1.2.5. Stress alters the GR/MR balance

  • Early childhood stress results in decreased expression of GR, whereas MR is not decreased or even increased.
    Corticosteroid receptor hypothesis of depression This implies that the deactivation of the HPA axis is impaired.
  • Long-term hypersecretion of glucocorticoids under stress causes downregulation of glucocorticoid receptors (GR) in the hippocampus.
    In short-term stress situations, no downregulation occurs; the negative feedback mechanism remains intact. Prolonged stress causes downregulation of the GR, so that the shutdown of the HPA axis by cortisol (mediated by the GR) no longer functions.37
  • Together with the flattened cortisol stress response in ADHD-HI (with hyperactivity), decreased GR levels lead to a decreased shutdown response of the GR. As a result, the HPA axis does not shut down again, but remains permanently activated.
  • In ADHD-I, on the other hand, cortisol responses to acute stress are excessive, so that GRs are frequently addressed, which is why ADHD-I, unlike ADHD-HI, is likely to have an excessively frequent or too early shutdown of the HPA axis.
  • A gene responsible for MR is a candidate gene for the development of ADHD.38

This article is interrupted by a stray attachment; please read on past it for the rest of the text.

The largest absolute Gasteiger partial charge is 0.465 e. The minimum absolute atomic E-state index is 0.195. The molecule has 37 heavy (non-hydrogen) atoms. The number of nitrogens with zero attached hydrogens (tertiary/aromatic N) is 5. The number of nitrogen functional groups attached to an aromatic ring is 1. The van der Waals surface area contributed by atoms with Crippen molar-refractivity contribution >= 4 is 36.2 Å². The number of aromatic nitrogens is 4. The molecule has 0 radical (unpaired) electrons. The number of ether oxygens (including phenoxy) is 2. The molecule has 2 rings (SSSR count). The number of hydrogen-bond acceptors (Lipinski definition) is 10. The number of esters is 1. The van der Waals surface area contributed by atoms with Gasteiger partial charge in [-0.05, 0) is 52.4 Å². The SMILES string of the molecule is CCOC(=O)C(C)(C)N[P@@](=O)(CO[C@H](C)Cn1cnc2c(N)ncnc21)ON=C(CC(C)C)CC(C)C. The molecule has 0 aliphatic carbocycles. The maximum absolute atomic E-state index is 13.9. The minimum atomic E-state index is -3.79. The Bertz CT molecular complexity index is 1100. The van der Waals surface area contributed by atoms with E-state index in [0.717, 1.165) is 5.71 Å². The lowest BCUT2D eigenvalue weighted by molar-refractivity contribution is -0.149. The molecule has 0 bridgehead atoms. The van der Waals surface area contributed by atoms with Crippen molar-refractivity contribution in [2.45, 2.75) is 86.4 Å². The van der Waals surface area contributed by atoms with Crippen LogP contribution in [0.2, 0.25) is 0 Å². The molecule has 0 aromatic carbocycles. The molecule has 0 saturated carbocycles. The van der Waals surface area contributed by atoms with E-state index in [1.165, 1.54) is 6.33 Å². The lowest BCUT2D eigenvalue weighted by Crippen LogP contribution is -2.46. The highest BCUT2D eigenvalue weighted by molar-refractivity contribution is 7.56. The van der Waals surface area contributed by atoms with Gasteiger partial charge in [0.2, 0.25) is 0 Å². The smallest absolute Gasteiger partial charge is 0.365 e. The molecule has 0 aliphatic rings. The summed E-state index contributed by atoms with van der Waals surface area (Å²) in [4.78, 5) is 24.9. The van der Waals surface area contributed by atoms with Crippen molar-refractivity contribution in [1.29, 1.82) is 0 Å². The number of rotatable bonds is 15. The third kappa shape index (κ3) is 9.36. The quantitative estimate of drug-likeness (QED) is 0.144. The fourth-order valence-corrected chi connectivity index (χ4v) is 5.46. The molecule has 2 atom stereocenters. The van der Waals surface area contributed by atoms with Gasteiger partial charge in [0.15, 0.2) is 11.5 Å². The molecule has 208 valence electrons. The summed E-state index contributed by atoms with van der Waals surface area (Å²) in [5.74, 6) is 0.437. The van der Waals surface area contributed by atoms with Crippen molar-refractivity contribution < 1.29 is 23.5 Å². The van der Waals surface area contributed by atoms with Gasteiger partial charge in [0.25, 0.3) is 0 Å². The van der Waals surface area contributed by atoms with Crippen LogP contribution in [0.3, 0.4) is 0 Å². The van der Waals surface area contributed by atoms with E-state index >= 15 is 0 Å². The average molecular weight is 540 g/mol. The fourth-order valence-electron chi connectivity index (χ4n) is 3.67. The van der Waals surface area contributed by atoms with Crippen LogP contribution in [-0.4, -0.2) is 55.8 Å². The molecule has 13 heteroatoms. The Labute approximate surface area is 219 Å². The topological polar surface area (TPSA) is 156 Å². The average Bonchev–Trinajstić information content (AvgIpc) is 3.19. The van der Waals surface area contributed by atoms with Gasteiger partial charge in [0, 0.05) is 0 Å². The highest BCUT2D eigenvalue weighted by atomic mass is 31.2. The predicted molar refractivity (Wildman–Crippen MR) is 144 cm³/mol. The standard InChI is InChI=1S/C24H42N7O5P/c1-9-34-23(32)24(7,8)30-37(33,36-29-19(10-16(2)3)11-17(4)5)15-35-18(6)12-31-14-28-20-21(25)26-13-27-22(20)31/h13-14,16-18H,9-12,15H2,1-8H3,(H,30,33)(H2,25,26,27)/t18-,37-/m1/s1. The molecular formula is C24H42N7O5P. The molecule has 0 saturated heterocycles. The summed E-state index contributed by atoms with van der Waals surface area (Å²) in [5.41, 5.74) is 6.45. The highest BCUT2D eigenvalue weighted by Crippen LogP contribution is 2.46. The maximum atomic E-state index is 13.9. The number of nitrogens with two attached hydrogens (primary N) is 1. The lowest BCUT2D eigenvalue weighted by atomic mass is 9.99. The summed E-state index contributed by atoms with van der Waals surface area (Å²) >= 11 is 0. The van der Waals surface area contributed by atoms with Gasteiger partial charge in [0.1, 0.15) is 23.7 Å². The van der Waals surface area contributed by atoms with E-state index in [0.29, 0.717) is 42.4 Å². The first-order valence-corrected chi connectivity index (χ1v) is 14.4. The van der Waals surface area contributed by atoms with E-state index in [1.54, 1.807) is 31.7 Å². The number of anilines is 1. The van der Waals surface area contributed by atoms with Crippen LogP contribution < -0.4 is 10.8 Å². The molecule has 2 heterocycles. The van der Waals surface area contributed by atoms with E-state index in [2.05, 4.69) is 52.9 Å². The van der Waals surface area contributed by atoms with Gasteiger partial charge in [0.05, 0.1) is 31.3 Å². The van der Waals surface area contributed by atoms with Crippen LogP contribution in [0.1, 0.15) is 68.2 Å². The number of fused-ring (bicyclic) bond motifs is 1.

1.3. Tonic (basal) and phasic (stress-related) cortisol

Cortisol has regulatory functions outside of stress regulation via basal (tonic) cortisol levels, which are subject to a circadian diurnal rhythm.
In contrast, the phasic (acute) cortisol stress response has specific roles with respect to stress regulation.

The diurnal tasks of cortisol are handled by the mineralocorticoid receptor (MR), which is 10 times more cortisol affine than the glucocorticoid receptor (GR). Because lower cortisol levels initially bind to the MR, the GR is activated only at very high cortisol levels, such as those that occur in response to an acute severe stressor (cortisol stress response).

1.4. Circadian basal cortisol rhythm

  • The hormone relay of the HPA axis is released in 7 to 10 spurts throughout the day.
  • Blood cortisol levels:
    • Highest value 30 to 60 minutes after awakening (cortisol awakening response, CAR)
      • Usual: 165-690 nmol/l (total cortisol) or 5-23 nmol/l (free cortisol).
    • Very strong drop until 9 o’clock in the morning